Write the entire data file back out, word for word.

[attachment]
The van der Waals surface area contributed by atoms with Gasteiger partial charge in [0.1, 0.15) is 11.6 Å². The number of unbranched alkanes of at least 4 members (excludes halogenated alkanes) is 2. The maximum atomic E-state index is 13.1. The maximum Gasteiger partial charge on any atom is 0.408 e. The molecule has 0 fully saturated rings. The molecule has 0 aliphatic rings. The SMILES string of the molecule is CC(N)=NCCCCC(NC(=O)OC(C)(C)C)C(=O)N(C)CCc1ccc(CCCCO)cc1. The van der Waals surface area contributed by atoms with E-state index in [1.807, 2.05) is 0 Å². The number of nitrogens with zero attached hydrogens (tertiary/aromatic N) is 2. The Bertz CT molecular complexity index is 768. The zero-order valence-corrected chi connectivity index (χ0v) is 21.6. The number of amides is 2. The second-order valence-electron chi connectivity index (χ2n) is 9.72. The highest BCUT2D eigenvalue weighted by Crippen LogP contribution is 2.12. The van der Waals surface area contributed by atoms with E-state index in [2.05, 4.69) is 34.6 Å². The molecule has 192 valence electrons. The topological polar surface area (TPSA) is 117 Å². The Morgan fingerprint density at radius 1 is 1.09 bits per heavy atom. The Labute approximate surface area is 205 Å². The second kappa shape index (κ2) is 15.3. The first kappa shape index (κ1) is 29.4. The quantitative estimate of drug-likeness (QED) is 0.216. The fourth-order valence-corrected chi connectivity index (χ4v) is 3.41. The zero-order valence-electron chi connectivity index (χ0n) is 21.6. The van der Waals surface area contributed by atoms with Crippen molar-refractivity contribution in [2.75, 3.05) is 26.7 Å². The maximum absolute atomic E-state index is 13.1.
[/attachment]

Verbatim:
The van der Waals surface area contributed by atoms with Gasteiger partial charge in [0.1, 0.15) is 11.6 Å². The number of unbranched alkanes of at least 4 members (excludes halogenated alkanes) is 2. The maximum atomic E-state index is 13.1. The maximum Gasteiger partial charge on any atom is 0.408 e. The molecule has 0 fully saturated rings. The molecule has 0 aliphatic rings. The SMILES string of the molecule is CC(N)=NCCCCC(NC(=O)OC(C)(C)C)C(=O)N(C)CCc1ccc(CCCCO)cc1. The van der Waals surface area contributed by atoms with E-state index in [1.807, 2.05) is 0 Å². The number of nitrogens with zero attached hydrogens (tertiary/aromatic N) is 2. The Bertz CT molecular complexity index is 768. The zero-order valence-corrected chi connectivity index (χ0v) is 21.6. The number of amides is 2. The second-order valence-electron chi connectivity index (χ2n) is 9.72. The highest BCUT2D eigenvalue weighted by Crippen LogP contribution is 2.12. The van der Waals surface area contributed by atoms with E-state index in [2.05, 4.69) is 34.6 Å². The molecule has 192 valence electrons. The topological polar surface area (TPSA) is 117 Å². The Morgan fingerprint density at radius 1 is 1.09 bits per heavy atom. The Labute approximate surface area is 205 Å². The second kappa shape index (κ2) is 15.3. The first kappa shape index (κ1) is 29.4. The quantitative estimate of drug-likeness (QED) is 0.216. The fourth-order valence-corrected chi connectivity index (χ4v) is 3.41. The zero-order valence-electron chi connectivity index (χ0n) is 21.6. The van der Waals surface area contributed by atoms with Crippen molar-refractivity contribution in [2.75, 3.05) is 26.7 Å². The maximum absolute atomic E-state index is 13.1.